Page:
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Adding up the Airline Cancellations Caused by the Polar Vortex

Jan 08, 2014 8:00 am

Skift Take

As the thaw begins, airlines are heating up their PR efforts to put a good face on their performance during these frigid days.

— Jason Clampet

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Glacial temperatures gripping large parts of the United States and Canada disrupted thousands of flights on Tuesday, creating challenges for airlines seeking to recover from recent snow and ice storms.

JetBlue Airways resumed departures from New York area and Boston airports after shutting down flights in those cities on Monday evening to position crews and aircraft as it sought to recover from bad weather and delays that piled up in recent days.

Frigid air that broke decades-old records in the middle United States moved eastward on Tuesday. Airlines had fewer cancellations on Tuesday compared with previous days, but the cold temperatures still caused problems.

Delta Air Lines said ice and snow in Detroit that disabled fuel gear led it to suspend several hundred regional flights there on Tuesday. Air Canada said flights to, from or connecting through 15 airports in Canada and the U.S. Northeast could be delayed or canceled into Thursday.

Overall, more than 3,100 flights had been canceled on Tuesday, according to flight tracker FlightAware.com. That compared with nearly 4,600 cancellations on Monday.

Among major carriers, Southwest had canceled 322 flights on Tuesday and JetBlue had 226 cancellations, according to FlightAware.com. United Continental had 141 halted flights, and American Airlines and its American Eagle unit had 516 cancellations combined.

Airports taking the hardest hit were Chicago O’Hare, where 405 flights, or about 33 percent of the total were canceled; and Toronto Pearson International, where 177 flights, or 27 percent of its total, were halted.

At Chicago O’Hare, American put its fueling pumper and tanker trucks in a hangar to keep them from freezing, spokeswoman Mary Frances Fagan said. Fueling was “slow but consistent,” Fagan said in an email.

United was operating a reduced schedule at O’Hare because of continued effects of cold weather, spokeswoman Mary Clark noted. Southwest said it was operating a “limited schedule” at Chicago Midway airport.

Toronto Pearson airport said gusty winds and extreme cold weather, which Environment Canada said was minus 37 degrees Celsius (minus 35 degrees Fahrenheit) with wind chill, was freezing equipment and posing a safety concern for workers.

JetBlue to Feel More Financial Impact

Winter storms are a major issue for airlines in the first quarter. Savanthi Syth, an airline analyst with Raymond James, said it was too early to assess financial impact for carriers as a whole from the latest storms and cancellations. She added that JetBlue’s results would likely be more affected than those of carriers that have more geographically diversified networks.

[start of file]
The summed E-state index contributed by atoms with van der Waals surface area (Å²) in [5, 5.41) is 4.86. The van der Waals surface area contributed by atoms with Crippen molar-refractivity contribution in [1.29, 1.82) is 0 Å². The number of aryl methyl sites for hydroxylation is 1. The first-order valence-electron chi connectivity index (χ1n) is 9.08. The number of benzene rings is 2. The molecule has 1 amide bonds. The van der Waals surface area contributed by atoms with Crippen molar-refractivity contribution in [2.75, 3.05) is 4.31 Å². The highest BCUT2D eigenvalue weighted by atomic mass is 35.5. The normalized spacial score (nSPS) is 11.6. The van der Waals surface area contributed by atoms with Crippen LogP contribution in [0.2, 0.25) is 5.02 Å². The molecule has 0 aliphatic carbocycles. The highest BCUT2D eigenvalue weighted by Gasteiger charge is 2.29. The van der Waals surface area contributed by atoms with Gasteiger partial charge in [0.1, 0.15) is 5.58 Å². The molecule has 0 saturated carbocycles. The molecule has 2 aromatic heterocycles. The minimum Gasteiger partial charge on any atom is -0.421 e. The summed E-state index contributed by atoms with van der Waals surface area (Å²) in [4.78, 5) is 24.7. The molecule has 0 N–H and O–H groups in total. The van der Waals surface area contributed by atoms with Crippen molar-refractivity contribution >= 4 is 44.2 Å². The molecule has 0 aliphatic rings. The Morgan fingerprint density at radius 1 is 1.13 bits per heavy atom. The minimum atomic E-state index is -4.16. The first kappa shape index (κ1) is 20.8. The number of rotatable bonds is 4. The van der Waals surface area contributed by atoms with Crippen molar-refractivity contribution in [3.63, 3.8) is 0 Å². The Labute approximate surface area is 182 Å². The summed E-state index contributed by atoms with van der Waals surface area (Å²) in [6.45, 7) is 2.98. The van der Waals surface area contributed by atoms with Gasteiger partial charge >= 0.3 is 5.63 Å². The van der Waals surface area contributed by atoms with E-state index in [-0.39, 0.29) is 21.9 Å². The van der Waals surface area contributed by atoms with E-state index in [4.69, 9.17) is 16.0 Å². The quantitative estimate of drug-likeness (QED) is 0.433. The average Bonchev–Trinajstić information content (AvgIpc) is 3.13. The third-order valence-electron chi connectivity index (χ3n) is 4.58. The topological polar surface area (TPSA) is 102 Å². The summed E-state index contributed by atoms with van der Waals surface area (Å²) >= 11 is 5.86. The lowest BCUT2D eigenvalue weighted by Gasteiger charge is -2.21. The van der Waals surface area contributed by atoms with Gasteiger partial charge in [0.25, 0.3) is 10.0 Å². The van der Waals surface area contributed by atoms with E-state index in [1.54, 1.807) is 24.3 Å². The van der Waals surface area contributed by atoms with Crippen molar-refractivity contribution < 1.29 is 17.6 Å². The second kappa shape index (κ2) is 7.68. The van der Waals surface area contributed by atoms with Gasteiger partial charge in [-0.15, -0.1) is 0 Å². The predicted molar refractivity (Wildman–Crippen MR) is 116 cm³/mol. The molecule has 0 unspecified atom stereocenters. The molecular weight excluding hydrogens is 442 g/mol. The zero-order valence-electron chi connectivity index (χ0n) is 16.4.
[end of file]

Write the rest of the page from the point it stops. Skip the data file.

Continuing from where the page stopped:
New York-based JetBlue has most of its operations in the U.S. Northeast, and its network was also hurt by weekend runway shutdowns at John F. Kennedy airport, its major base, Syth said.

“Outside of JetBlue, I don’t think the impacts (for other airlines) on an earnings basis will be that meaningful,” Syth said.

Dan Baker, chief executive at FlightAware, said the current spate of cancellations tied to winter weather was not the worst airlines have seen compared with other storms in recent years.

“We’re seeing only about 3,000 flights canceled a day; we’ve certainly seen 5,000 and above that (with other storms),” Baker said this week. “The reason this (current situation) is really impactful is it’s tied with extreme temperatures that are so unusual.”

New U.S. government rules that took effect Saturday requiring more rest for pilots took effect were a “complicating factor” in recent flight cancellations, JetBlue told reporters during a conference call on Tuesday.

JetBlue said it added extra flights and would offer compensation to passengers left in the lurch after it suspended operations at JFK, LaGuardia and Newark Liberty airports in the New York area and Boston Logan on Monday.

“We are back to normal operations,” Chief Operating Officer Rob Maruster said on Tuesday. “What is abnormal is the amount of displaced customers and trying to attempt to move as many of them as possible, particularly those that have been disrupted multiple times.”

Shares of JetBlue rose 0.2 percent to $8.68 on Tuesday after a 4 percent fall on Monday. Other carriers were mixed, with American Airlines off 0.5 percent to $26.91 and Delta down 1.7 percent to $28.78. Southwest rose about 2 percent to $19.53.

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